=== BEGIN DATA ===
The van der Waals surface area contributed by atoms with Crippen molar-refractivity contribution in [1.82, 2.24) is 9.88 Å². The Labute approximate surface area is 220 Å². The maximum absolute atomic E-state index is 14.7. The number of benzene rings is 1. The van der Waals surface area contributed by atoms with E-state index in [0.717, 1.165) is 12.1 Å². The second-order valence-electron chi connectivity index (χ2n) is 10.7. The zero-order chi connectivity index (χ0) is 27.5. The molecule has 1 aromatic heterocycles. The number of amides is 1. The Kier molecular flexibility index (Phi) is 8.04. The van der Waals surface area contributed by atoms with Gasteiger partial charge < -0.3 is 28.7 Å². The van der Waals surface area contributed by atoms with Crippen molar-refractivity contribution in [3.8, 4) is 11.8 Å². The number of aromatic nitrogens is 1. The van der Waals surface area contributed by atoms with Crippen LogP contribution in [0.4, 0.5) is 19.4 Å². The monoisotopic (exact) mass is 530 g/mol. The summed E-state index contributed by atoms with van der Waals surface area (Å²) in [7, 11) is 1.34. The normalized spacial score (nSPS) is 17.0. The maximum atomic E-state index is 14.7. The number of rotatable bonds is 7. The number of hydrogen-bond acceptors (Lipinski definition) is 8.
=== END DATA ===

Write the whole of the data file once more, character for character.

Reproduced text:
The van der Waals surface area contributed by atoms with Crippen molar-refractivity contribution in [1.82, 2.24) is 9.88 Å². The Labute approximate surface area is 220 Å². The maximum absolute atomic E-state index is 14.7. The number of benzene rings is 1. The van der Waals surface area contributed by atoms with E-state index in [0.717, 1.165) is 12.1 Å². The second-order valence-electron chi connectivity index (χ2n) is 10.7. The zero-order chi connectivity index (χ0) is 27.5. The molecule has 1 aromatic heterocycles. The number of amides is 1. The Kier molecular flexibility index (Phi) is 8.04. The van der Waals surface area contributed by atoms with Gasteiger partial charge < -0.3 is 28.7 Å². The van der Waals surface area contributed by atoms with Crippen molar-refractivity contribution in [3.8, 4) is 11.8 Å². The number of aromatic nitrogens is 1. The van der Waals surface area contributed by atoms with Crippen LogP contribution in [0.4, 0.5) is 19.4 Å². The monoisotopic (exact) mass is 530 g/mol. The summed E-state index contributed by atoms with van der Waals surface area (Å²) in [7, 11) is 1.34. The normalized spacial score (nSPS) is 17.0. The maximum atomic E-state index is 14.7. The number of rotatable bonds is 7. The number of hydrogen-bond acceptors (Lipinski definition) is 8.